Wednesday, October 2, 2013

Mysteries of the kingdom

I do not consider myself "old," but I have lived enough life to have seen a thing or two. In fact, I've seen enough to know and accept that I do not know everything. That does not mean it does not frustrate or needle me from time to time. I recently had a number of things happen which brought to the forefront some things I do not know.

In the context of my religion, things I do not know often fall under the realm of "mysteries of the kingdom." A lot of these things are really obscure and are often fodder for those who seek to discredit the church. When things fall into that category I might initially raise my eyebrows a bit, but in the end I find a way to make peace with it.

I feel the more interesting category surfaces only when an individual really understands and believes the gospel. As of right now I have three items in that category:

  1. Priesthood keys play a central role in the restoration, ministration, and administration of the LDS church, but what does that actually mean? What do keys give a person that the Priesthood or faith do not? Why don't all leadership roles in the church hold keys? Why do the ones that do hold keys need them? How does one exercise keys (as opposed to other forms of church leadership)?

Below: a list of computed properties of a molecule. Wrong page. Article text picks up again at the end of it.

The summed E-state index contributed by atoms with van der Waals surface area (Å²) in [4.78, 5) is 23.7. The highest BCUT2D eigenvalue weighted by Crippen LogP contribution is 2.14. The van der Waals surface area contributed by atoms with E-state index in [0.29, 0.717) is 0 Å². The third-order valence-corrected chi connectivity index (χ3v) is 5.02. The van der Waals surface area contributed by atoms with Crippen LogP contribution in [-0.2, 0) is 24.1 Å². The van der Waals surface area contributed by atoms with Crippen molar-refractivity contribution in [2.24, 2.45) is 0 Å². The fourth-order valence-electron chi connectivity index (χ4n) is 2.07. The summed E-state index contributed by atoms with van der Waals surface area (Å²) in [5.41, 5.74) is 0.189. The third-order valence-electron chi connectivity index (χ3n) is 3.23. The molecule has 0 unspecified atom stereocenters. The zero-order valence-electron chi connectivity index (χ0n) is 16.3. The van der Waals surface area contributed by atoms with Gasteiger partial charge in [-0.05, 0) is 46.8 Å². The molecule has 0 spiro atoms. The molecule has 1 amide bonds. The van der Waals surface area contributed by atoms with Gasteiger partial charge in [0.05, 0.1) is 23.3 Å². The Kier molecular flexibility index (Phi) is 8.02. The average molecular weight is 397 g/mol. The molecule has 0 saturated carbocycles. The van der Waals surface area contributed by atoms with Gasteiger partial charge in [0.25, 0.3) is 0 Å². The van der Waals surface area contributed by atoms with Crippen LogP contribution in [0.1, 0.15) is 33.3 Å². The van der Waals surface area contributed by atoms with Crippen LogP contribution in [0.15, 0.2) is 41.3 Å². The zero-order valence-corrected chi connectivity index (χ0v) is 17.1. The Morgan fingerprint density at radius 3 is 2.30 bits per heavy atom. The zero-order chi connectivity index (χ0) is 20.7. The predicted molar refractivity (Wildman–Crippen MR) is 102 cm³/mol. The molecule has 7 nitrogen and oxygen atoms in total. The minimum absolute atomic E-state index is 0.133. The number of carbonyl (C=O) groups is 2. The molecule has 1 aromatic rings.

2. One of the recent triggering events I mentioned earlier was a blog post describing how Mormons don't understand the Atonement. I implies a very liberal and generous view, full of good feelings for everybody. That approach seems to get preached often in the church these days. How does that reconcile with the straight & narrow, gnashing of teeth, and all the other things which indicate a more narrow view?
  3. Elder Neal A Maxwell pointed out that the only thing we can really give God is our agency. That makes sense because He gives us everything. The problem then becomes one of destination. Consider the council in heaven. Heavenly Father presented a plan where we would come down to earth to learn how to be like him, and the way we would do that would be to subjugate the natural man and our will to the will of the Father. Then Satan got up and said that he'd take away our will and make us do the right thing. Success in either plan means giving up our will. A bit of a paradox.

At this point I don't really expect any satisfying answers for these three items. Then again, maybe something said in General Conference this weekend will address part of one of these.